The Future of Meetings & Events

What a difference a year makes. South by Southwest (SXSW) in Austin kicks off on Friday with a ton of sessions focusing on politics, diversity, and inclusivity. Last year at SXSW 2016, President Obama attended to speak about the future growth of the U.S. tech sector. This year, much of the pre-event buzz surrounds the dark shadow of Trump’s politically-driven travel ban, and how it’s casting a pall on progress.

We’ll be there this year scoping out the many “SXSW Houses,” where destinations set up satellite event spaces with dedicated programming around the downtown core to promote their visitor and economic development strategies.

From a global meetings industry perspective on the impact of the travel ban, more than 6,500 Canadian academics have signed a pledge to “not attend international conferences in the U.S. while the ban persists,” and more than 43,000 academics have signed another petition condemning the executive order. A group of astronomers behind the “Science Undivided” initiative have pledged not to attend conferences in the U.S. “until they can be attended by all, regardless of citizenship, and invite academics from all fields to join them. The pledge currently has more than 600 signatures. Read the full Skift story here.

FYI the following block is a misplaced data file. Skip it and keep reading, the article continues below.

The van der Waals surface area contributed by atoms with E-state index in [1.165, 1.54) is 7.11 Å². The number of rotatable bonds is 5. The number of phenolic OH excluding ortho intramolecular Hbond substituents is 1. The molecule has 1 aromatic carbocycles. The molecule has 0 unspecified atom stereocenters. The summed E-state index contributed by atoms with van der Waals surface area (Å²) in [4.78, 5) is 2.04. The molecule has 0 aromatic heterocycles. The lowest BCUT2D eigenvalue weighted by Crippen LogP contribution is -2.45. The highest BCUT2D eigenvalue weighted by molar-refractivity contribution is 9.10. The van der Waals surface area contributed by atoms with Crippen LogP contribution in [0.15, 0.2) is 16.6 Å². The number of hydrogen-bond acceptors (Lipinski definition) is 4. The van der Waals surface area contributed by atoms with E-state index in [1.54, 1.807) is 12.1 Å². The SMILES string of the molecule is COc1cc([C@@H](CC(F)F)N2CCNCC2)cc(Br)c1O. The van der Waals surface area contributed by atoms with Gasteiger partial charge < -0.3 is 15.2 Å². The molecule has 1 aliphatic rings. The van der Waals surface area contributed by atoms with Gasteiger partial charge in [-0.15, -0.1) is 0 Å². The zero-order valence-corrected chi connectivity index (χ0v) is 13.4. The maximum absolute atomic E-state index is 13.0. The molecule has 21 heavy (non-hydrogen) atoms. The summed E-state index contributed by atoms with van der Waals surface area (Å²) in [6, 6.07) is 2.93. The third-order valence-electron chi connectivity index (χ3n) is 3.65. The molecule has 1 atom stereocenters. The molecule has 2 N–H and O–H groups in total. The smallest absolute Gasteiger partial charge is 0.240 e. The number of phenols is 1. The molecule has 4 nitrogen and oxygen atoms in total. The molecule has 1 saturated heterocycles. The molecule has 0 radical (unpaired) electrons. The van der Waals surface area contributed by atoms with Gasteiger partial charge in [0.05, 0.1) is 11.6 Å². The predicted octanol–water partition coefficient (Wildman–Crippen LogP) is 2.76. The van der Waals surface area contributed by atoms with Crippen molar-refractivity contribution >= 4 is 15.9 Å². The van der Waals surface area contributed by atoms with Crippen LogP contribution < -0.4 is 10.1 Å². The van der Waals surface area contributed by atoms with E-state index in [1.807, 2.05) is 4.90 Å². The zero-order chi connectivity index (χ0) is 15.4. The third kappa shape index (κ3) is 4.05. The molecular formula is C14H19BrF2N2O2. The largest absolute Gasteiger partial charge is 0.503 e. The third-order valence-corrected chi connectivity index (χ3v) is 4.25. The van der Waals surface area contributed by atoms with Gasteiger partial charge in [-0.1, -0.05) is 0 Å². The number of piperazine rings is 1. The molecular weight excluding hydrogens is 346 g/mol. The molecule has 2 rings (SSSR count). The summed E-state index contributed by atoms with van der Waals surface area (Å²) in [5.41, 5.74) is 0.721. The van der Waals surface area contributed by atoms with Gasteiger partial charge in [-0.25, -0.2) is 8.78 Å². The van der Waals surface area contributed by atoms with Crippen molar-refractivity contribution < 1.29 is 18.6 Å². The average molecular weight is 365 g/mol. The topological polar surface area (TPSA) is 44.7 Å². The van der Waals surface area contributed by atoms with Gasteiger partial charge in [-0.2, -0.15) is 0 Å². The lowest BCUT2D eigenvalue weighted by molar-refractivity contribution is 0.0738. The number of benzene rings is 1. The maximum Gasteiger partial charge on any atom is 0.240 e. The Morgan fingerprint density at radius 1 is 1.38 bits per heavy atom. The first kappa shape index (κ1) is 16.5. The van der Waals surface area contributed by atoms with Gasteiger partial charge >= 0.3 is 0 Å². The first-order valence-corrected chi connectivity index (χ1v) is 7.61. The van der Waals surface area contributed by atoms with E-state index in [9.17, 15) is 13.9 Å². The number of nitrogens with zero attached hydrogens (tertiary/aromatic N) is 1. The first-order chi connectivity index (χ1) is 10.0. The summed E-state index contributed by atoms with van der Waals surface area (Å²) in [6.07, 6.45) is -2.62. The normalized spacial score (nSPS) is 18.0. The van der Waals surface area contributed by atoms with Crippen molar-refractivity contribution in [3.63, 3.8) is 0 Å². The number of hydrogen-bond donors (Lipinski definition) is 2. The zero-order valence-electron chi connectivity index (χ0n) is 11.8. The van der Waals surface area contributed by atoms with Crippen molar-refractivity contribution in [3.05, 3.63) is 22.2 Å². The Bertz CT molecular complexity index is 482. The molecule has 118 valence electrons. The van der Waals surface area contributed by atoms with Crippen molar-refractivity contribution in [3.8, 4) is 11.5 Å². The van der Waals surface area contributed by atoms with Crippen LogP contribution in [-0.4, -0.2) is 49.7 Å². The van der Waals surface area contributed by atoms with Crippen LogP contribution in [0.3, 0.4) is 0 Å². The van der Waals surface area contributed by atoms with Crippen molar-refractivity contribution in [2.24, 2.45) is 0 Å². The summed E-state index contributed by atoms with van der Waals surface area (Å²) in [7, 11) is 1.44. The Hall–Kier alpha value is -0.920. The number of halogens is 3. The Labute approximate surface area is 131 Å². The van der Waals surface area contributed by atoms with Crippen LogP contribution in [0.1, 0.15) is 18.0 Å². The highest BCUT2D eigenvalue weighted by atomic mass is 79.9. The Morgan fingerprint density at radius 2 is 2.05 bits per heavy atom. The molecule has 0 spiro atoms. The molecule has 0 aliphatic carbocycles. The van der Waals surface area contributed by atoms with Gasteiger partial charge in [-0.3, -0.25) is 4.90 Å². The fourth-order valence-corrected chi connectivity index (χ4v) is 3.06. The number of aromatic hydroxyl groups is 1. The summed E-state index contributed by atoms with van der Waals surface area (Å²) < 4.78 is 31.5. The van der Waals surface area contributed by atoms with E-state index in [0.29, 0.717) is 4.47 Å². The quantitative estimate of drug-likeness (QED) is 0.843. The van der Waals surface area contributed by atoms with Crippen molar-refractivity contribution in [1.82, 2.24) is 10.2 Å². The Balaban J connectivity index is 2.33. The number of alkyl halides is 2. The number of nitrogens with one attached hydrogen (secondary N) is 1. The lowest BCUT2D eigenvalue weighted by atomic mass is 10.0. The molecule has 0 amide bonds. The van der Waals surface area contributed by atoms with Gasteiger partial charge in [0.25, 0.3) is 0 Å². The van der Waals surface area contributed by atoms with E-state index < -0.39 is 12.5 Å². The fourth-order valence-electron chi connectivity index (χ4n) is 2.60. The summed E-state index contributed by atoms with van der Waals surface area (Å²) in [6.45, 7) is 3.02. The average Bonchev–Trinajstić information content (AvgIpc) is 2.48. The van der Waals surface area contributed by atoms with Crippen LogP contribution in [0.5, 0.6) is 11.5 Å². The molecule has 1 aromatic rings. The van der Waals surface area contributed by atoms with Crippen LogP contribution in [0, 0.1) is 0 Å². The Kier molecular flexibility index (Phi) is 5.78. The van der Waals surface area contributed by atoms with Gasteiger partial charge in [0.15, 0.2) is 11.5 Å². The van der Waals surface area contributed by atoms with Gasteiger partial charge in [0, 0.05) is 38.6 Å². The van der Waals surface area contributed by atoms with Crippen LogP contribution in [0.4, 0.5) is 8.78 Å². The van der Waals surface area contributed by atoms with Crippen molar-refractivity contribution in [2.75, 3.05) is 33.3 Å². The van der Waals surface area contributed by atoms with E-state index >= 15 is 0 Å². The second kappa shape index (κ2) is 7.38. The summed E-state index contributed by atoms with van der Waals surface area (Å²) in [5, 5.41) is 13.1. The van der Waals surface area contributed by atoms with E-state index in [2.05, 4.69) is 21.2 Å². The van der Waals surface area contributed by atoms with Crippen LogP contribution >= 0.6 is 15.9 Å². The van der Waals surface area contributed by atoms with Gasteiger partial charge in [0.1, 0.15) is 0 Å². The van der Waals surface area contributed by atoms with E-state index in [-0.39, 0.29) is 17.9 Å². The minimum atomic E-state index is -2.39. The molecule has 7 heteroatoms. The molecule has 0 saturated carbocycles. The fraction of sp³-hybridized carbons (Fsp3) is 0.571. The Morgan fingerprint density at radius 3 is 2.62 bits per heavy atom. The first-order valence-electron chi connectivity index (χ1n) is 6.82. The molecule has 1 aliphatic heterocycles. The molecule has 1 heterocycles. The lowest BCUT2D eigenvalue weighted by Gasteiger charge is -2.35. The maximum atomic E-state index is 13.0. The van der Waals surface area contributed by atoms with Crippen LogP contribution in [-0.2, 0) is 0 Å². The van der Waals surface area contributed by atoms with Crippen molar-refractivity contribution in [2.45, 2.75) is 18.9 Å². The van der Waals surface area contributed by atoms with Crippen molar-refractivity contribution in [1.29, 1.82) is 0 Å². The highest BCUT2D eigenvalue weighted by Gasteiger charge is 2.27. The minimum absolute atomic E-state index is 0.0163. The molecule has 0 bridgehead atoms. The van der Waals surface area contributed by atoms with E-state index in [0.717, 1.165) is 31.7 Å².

In response, cities are developing new platforms promoting their stance on inclusivity in advanced industry. For example, Washington, DC produced two new white papers recently showcasing the rise of its tech sector in an effort to attract more tech conventions and another one on the value of inclusivity in tech.

At SXSW this week, Destination DC, Events DC, the Washington DC Economic Partnership, and the DC Mayor’s Office are once again combining forces inside their annual pop-up #WeDC SXSW House to trumpet loudly: “Everyone Is Welcome in Our House.”

— Greg Oates, meetings editor

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Trump Travel Ban

Trump’s New Travel Ban and What It Means for the Meetings Industry: Although the new executive order grants a number of exceptions, an unfriendly air persists. Convention organizers, especially those in the academic or scientific nature, are getting an earful from their constituents. Read more at Skift